The Islands of Holland

The Dutch Wadden IslandsThe west coast of Holland is almost a beach from north to south. The natural protections against the sea are the dunes. These products of wind, sun and water are one of Holland’s most interesting creatures of nature. They are the natural habitat of endanger species and therefore well protected by the Dutch government.The northern parts of the Dutch shore are the Wadden Islands. These Islands, Texel, Vlieland, Terschelling, Ameland and Schiermonnikoog are now considered as World heritage. This decision has a great impact of the people living on these islands. Due to the new regulations it will be more difficult to build, or to propose for building, industry or business permissions.The Dutch Wadden islands are very popular among the German and Belgium tourists. Texel is the biggest Dutch Wadden Island, and is also the island with the most possibilities. The island can be reached by a ferry which leaves from Den Helder.It’s a short journey by the ferry takes about twenty minutes. Texel is famous for its vast flocks of sheep and birds, and for the pleasant villages. The variation in landscape on Texel is such that the island is often termed as ‘the Netherlands writ small’. These landscapes are worth seeing, too. Because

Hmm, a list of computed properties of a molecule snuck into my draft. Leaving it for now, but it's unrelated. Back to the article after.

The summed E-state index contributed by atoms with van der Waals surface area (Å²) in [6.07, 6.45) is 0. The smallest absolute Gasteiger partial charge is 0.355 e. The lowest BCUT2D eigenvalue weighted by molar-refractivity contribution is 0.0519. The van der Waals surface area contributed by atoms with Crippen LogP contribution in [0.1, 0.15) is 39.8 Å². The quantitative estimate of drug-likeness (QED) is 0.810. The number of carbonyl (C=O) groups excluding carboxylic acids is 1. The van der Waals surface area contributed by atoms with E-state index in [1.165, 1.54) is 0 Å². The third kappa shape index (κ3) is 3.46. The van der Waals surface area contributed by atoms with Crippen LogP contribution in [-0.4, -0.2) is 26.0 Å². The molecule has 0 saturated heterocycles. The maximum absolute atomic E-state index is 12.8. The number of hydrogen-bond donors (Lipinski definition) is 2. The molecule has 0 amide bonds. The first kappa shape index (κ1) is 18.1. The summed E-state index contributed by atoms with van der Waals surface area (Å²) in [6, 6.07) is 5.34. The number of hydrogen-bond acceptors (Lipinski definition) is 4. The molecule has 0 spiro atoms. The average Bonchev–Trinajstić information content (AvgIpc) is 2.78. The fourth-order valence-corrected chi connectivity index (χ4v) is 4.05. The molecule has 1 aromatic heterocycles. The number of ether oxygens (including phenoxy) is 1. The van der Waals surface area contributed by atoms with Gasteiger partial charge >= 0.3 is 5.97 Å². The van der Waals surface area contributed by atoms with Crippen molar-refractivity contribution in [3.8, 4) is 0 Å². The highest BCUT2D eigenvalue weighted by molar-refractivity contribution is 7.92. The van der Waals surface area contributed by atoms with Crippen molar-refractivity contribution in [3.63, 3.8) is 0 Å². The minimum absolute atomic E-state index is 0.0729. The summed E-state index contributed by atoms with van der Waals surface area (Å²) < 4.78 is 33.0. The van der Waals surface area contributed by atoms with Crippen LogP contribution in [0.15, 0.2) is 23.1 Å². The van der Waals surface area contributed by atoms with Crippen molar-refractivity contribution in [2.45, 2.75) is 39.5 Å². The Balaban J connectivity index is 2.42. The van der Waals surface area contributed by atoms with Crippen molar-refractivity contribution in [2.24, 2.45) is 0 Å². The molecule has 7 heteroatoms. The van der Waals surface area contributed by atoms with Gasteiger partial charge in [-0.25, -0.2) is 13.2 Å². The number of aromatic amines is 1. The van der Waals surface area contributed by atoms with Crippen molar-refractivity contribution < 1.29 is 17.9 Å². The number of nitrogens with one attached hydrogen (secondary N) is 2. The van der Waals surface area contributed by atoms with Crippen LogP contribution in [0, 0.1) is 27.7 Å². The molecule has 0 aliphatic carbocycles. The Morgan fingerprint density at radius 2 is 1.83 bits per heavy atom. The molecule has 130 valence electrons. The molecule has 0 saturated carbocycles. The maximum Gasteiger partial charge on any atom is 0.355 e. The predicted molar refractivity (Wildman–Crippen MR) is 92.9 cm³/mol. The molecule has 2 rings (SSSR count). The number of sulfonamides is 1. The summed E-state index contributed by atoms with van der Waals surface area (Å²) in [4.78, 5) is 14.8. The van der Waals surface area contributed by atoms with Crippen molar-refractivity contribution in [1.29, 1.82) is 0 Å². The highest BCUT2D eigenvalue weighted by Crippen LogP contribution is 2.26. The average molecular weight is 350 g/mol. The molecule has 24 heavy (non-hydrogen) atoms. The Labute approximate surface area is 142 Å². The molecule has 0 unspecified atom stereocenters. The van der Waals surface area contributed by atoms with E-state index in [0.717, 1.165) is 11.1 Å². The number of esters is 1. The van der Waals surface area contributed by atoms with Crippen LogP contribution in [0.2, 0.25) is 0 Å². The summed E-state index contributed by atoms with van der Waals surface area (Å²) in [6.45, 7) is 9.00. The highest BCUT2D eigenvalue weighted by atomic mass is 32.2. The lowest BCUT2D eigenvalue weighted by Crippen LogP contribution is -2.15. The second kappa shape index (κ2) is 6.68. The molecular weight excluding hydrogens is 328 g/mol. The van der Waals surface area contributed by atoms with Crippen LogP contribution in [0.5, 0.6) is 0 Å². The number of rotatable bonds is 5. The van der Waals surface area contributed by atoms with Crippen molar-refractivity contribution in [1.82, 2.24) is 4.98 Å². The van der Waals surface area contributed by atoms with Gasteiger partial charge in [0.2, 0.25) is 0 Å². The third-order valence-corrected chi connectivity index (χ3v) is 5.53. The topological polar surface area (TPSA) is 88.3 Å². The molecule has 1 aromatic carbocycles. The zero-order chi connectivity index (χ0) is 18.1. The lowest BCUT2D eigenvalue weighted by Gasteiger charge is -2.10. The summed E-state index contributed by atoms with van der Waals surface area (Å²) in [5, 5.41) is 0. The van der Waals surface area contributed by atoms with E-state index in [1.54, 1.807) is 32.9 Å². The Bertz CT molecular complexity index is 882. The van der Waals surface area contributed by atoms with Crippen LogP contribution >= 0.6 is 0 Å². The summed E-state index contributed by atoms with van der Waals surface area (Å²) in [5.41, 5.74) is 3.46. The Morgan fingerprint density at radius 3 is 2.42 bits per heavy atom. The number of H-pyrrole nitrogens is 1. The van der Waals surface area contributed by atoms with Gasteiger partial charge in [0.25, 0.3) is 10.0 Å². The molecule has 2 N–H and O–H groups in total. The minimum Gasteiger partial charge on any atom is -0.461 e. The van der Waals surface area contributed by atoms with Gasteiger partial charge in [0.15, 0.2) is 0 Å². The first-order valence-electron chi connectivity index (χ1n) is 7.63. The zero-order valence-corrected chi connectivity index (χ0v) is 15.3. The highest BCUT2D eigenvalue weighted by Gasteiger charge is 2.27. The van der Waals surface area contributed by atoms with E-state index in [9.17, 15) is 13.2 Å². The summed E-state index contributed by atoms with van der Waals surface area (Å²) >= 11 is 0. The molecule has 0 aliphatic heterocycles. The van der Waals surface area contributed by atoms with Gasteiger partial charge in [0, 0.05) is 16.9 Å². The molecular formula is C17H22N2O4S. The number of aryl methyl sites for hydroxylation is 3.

of their special value, the dunes of Texel have been designated as a National Park.Vlieland is Next Island close To Texel. A great sandbank between Texel and Vlieland is the breading chamber of seals. Texel, Vlieland and Terschelling are situated close together. Yet those visiting these islands will discover completely different worlds. It’s possible to hop between these islands by small ferries.Between the islands and Holland is the Wadden Sea. The Wadden Sea is teeming with life. Twice a day, the current of the flood tide brings water from the North Sea, rich in sediment and plankton, much of which sinks to the sandy bed.In addition, the shallow water of the Wadden Sea warms up rapidly in summer. This means that algae and seaweeds are able to grow quickly. They form the basis of the enormous wealth of food that supplies the inhabitants of the Wadden Sea -countless fish, birds and seals.It’s worth visiting the Wadden islands of Holland. To reach the islands you must to take a ferry from Den Helder for Texel. A ferry from Harlingen for Vlieland and Terschelling, A ferry from Holwerd for Ameland and a ferry from Lauwersoog for Schiermonnikoog.